Ice Skating: Torvill and Dean's 'illegal' lift penalised: Winter Olympics: Judging inconsistencies revealed in British pair's ice dancing bronze. Mike Rowbottom reports from Hamar

THERE was no shortage of people who felt that Jayne Torvill and Christopher Dean had done enough to win gold rather than bronze after Monday night's finale to the Olympic ice dance competition here.

The majority of BBC's estimated 23 million viewers - which would be a British record audience for a sporting event on a single channel - were probably of that mind. The audience that filled the Hamar Amphitheatre with oohs and ahhs and strewed its ice with bouquets clearly thought so. As indeed did Torvill and Dean themselves after a performance which they regard as one of their best ever, although they did not actually spell it out.

The decision of the panel of nine judges - from Russia, Finland, Britain, Belarus, Ukraine, France, the Czech Republic, Germany and Canada - to favour instead the youthful exuberance of Russia's Oksana Gritschuk and Yevgeny Platov thus caused circles of dismay from the kiss and cry corner outwards.

What may help to explain the outcome was the statement of the Austrian referee, Hans Katchura, that there had been one element of the Britons' hastily revamped and jazzed-up routine which had been penalised, an overhead lift.

That should have meant 0.1 of a mark being deducted from their first set of scores, for technical merit. If all the judges had done that, it would taken the British pair down from the silver-medal position. But at least one judge, Mary Parry of Britain, could hardly have penalised them, having given a technical mark of 5.9.

Parry, who was officially ticked off - and reduced to tears - for marking Torvill and Dean too highly both after Friday's compulsory section and on Monday night, was the only judge to place the British pair first overall, awarding them a perfect six for artistic impression. 'I expected to be out on a limb,' Parry said, 'but there was no doubt at all in my judgement. You get questioned, but you have to stand up and say what you believe.'

Perplexingly, the Canadian judge, Jean Senft, who gave the British pair 5.7 for technical merit, said she had marked them down 0.2 after spotting two illegal moves.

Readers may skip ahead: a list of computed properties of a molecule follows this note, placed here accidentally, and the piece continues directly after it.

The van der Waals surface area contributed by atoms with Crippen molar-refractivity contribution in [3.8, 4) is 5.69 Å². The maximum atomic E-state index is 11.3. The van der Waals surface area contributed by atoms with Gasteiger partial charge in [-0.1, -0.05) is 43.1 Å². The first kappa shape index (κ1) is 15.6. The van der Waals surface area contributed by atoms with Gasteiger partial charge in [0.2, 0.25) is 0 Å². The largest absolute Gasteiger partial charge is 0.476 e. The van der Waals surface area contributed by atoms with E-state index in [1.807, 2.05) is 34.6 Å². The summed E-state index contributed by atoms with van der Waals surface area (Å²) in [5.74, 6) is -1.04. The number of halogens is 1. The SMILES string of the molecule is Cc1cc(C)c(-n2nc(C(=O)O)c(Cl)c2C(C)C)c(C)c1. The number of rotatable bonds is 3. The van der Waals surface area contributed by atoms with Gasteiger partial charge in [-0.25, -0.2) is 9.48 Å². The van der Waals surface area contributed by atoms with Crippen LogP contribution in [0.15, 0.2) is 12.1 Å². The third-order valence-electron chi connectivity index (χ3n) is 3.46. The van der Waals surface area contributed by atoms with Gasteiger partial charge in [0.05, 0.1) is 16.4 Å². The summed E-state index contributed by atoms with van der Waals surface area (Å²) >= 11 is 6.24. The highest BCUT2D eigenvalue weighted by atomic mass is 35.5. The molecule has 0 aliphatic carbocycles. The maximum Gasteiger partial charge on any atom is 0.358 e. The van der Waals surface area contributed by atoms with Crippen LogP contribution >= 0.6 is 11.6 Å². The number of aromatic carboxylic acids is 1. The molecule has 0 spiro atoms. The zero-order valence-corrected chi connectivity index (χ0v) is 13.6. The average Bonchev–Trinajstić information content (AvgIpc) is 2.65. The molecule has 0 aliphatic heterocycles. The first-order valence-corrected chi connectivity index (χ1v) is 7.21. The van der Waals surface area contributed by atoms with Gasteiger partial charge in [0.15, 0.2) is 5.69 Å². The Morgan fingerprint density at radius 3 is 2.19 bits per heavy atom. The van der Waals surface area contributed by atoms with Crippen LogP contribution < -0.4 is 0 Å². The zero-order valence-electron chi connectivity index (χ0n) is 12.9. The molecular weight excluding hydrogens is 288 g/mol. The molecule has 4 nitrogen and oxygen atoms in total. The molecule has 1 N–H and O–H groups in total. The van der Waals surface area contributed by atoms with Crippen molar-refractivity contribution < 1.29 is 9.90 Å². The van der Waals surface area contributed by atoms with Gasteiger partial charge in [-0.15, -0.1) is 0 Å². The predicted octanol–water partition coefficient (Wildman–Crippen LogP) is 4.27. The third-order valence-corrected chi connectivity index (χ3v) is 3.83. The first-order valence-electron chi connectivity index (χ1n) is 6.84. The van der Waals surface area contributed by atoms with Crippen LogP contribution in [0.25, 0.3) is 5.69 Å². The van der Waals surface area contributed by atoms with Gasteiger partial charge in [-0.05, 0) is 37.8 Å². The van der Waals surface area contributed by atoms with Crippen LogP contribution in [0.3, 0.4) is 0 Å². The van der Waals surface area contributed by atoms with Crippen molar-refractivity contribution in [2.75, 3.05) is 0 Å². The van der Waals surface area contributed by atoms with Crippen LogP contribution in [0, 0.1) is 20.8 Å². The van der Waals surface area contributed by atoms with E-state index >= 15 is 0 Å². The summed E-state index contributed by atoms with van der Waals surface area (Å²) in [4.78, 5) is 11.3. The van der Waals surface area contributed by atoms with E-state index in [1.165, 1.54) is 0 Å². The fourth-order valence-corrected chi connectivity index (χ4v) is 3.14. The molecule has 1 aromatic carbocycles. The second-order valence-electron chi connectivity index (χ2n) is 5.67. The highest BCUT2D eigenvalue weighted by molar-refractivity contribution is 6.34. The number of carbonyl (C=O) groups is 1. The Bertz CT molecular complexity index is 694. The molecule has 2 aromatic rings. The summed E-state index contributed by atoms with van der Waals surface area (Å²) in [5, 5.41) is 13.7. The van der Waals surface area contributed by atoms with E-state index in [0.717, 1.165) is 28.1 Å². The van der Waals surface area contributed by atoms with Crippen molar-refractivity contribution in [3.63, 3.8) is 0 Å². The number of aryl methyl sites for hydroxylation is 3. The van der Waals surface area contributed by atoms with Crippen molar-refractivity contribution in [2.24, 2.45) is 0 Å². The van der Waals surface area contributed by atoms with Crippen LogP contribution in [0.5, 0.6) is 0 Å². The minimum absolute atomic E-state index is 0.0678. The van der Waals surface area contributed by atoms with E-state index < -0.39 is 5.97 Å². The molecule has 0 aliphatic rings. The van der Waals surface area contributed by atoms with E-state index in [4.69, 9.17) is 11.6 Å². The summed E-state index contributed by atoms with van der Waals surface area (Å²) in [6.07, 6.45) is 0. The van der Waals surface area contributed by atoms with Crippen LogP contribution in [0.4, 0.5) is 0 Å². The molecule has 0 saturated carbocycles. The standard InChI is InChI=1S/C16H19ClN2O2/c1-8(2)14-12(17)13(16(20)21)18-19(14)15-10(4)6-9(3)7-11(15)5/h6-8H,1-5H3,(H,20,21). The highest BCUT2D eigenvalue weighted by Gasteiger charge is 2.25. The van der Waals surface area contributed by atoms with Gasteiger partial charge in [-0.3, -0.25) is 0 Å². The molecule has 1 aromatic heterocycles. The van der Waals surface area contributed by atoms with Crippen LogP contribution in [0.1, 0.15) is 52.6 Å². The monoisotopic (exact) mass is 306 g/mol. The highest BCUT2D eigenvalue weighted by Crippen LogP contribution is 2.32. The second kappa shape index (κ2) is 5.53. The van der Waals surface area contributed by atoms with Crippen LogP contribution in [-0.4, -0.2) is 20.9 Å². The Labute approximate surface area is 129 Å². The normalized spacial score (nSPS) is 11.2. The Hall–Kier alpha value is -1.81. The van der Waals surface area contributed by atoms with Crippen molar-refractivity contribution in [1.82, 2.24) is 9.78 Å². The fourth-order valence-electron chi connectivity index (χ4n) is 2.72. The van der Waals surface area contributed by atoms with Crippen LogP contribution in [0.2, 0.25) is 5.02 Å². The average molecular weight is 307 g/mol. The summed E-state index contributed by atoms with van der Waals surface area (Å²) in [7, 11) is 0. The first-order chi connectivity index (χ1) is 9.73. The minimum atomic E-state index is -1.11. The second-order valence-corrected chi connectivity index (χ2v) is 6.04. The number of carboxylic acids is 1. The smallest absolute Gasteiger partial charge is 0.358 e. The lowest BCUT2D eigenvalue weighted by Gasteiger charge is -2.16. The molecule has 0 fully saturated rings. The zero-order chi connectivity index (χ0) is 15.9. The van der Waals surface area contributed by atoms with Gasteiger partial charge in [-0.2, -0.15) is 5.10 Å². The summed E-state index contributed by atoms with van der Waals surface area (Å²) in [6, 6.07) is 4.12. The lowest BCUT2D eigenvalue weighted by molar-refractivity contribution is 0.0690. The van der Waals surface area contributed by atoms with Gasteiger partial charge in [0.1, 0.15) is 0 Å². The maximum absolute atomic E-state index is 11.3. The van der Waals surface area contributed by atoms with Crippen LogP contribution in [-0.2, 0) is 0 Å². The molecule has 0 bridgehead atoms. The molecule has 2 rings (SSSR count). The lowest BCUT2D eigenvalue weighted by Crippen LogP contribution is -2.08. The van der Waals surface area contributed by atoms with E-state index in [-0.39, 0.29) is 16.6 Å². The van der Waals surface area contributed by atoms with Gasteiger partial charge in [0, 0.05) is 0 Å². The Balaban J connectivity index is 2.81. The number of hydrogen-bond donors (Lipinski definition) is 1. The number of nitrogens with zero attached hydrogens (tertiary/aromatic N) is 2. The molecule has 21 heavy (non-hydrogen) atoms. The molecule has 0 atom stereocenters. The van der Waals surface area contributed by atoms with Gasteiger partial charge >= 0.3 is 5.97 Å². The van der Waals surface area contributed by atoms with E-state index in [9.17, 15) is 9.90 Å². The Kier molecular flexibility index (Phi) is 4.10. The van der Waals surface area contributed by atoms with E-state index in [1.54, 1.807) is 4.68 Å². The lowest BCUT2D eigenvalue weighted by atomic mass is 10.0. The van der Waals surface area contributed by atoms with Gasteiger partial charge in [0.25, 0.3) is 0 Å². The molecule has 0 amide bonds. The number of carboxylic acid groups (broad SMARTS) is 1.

The overall impression created by such frustrating inconsistencies undermines ice dance's claim to status as a sport, and more specifically as an Olympic sport.

Dean virtually acknowledged as much yesterday after denying that there had been anything in the routine worthy of being penalised. 'It was within the rules and entertaining at the same time,' he said. 'Ice dance is a physical sport, but it is a subjective sport, and the hardest thing there is, how do you quantify something? It is like water, isn't it? Some people like ballroom, some people like rock and roll.'

And some people in the ice-dancing world do not appreciate professionals returning to competition as Torvill and Dean have done. And some people may have regarded the Briton's routine as something of a 'Best Of Torvill And Dean' effort, a beautifully put together compilation album which still lacked the freshness of the Russian's new release.

For all the confusion which they professed over the judges' requirements, the bronze medallists exhibited a quiet satisfaction yesterday. If the gold had been awarded for acclaim, they were champions.

'We knew we had to go out and give the performance of a lifetime,' Dean said. 'The minute the music started we were charged. Sometimes you get a feeling of how you are going on the ice. Yesterday that feeling was so positive. Whether it was generated by ourselves or the mood of the audience, it worked magic for us.'

Such was the charge that it rendered Dean apparently immune to pain. Torvill recalled that she had inadvertently hit her partner in the face with her elbow during the routine. 'It didn't phase him at all,' she said. 'I thought I was streaming blood at one point,' he said. 'But if you'd hit me with a lead pipe I would still have gone on.'

It took that first set of marks to make an impact on Dean.

The couple are due to skate again next month in Japan, at the World Championships, before returning to the professional ranks for a farewell tour. But there was little disguising their lack of enthusiasm for the first part of that schedule yesterday. 'We are going to think about Japan when we get home,' Dean said.

They are believed to have given an undertaking to the British Skating Federation that they will take part, as a top-five finish will guarantee Britain three entries in next year's World Championships in Birmingham. But a reference to that obligation was shrugged aside by Dean. 'That is our decision,' he said. 'After the six months of work we have put in there has to be some point, and finishing yesterday was it. It has been enjoyable sometimes and very tense at other times.'

At least they will have the opportunity to relax on Saturday, when they plan to skate the Bolero routine here, which won them the Olympic title 10 years ago, in costumes of the same colour. A reminder to a sport, which has since revised its rules conservatively, of what ice dance ought to be about.

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